Salary increase matrices which dictate maximum increases often slap younger employees in the face and drive them away (usually to large salary bumps). We encourage CIOs to lay these cards on the table with HR departments and the C-suite, and to request a pool of money equal to the corporate increase % for your entire department, and then use that hard-won flexibility to align compensation to your team members’ true values.

#4 – Architecture

IT is, after all, a technical discipline, and the key architectural decisions must be high enough on a CIO’s priority list to ensure that present and future needs of the company can be met by the platform. IT is also an extremely wide discipline, such that it’s far more difficult for a CIO to know all the details of all the job functions and systems administered by their department than, for example, a CMO or a CFO to know the details of all of the jobs in their departments. (A CEO and COO are better analogies for the breadth of complexity encompassed in the role.)

Thus, it is crucial that a CIO leverage technical experts in Cybersecurity, Infrastructure (Cloud & on-premise), Operations, Systems, Data, and Analytics. These experts can be on-staff in larger companies, or via vendor partners in SMBs with more modest budgets. Either way the experts are key partners which the CIO should use (and challenge) to ensure the company’s architectural positioning make sense for the company’s present and future:

 

#5 – Negotiation

Negotiating favorable terms is as important as choosing the right platforms. There are two distinct aspects of this function, the combination of which makes this our #5 highest-leverage activity of a CIO.

Firstly, there are skills applicable to any negotiation. Beyond rules of thumb like “always be willing to walk away” and “find the point at which the other side walks away”, there are myriad books on the topic, e.g. “Never Split the Difference“. Basic negotiating skills can be learned, but they are likely possessed by many across the organization.

More importantly for the CIO role, there are unique aspects of negotiating IT hardware, software, and services contracts specifically which are mainly learned on the job (sometimes the hard way, although there is one book on the topic we can recommend: The Tech Contracts Handbook). Tech vendors have certain rules for revenue recognition which often open opportunities for savings around quarter-end and year-end cutoff dates. They also play tricks such as licensing an entire group/company even during setup/configuration and customization phases, when (sometimes) it can be cheaper to start with a small # licenses for the implementation team, with a price-lock for scaling up for launch, and even future growth.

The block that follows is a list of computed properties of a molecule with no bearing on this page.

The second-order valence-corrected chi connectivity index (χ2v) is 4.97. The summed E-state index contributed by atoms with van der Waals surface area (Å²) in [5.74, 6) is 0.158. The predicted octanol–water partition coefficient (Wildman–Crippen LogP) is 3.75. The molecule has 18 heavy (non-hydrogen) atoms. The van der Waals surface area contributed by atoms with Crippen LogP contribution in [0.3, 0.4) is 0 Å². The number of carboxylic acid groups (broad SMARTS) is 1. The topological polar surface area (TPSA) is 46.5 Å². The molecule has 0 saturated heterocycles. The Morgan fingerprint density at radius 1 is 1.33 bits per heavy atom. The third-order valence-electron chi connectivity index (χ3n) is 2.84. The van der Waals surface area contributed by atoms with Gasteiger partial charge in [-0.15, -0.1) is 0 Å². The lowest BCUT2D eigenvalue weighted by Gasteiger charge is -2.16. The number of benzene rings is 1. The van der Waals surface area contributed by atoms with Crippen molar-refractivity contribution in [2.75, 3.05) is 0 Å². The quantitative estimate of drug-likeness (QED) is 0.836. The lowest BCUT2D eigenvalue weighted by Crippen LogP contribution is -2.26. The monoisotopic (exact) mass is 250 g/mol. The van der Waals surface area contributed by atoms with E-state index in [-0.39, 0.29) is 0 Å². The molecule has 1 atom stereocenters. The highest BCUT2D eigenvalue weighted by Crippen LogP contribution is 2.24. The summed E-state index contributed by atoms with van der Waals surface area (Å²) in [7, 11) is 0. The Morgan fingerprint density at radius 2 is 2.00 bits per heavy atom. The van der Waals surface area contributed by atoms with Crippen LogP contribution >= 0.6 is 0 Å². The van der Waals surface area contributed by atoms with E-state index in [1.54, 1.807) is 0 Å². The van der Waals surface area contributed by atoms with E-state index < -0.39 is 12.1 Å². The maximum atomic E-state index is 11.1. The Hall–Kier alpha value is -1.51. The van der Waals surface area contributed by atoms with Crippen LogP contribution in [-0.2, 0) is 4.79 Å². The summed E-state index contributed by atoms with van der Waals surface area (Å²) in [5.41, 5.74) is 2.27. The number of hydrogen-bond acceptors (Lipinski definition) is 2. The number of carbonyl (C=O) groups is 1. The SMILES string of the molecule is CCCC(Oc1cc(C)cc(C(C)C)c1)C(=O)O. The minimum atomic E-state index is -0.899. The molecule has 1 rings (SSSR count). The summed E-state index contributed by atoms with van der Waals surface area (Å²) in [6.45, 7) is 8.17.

Another favorite trick often used by hardware and software vendors is to overcharge on implementation services which could be performed by internal staff or other vendor partners more vested in pricing fairly for the future relationship. Multi-module enterprise system providers love to upcharge customers who are already using one module when they come back for additional modules. And the list could go on and on…

All or most of these tricks and opportunities are solvable in contract negotiations, but one has to know what to ask for, and on which items the vendor is likely to have flexibility. This again is significant value-add for experienced CIOs who’ve been around these blocks and can ensure the best terms are achieved for the organization.

These 5 functions embody the value of the CIO role itself

These five activities: Strategy, Culture, Talent, Architecture, and Negotiation, represent the highest-leverage functions that a CIO performs – i.e. the highest, best use of their time. Some organizations may choose to engage a Virtual CIO to perform these functions on a part-time/fractional basis; others may be large enough and funded well enough to hire a full-time permanent CIO to handle these duties along with other IT leadership tasks, as time permits.

Either way, given the huge leverage on these activities (the differential between poor and excellent performance), we strongly suggest that these five be set at the very top of a CIO’s priority list for personal involvement. Other IT leadership functions can be delegated and monitored; it’s on these items that a CIO really “earns their pay” and maximizes the strategic importance of the role to their organization.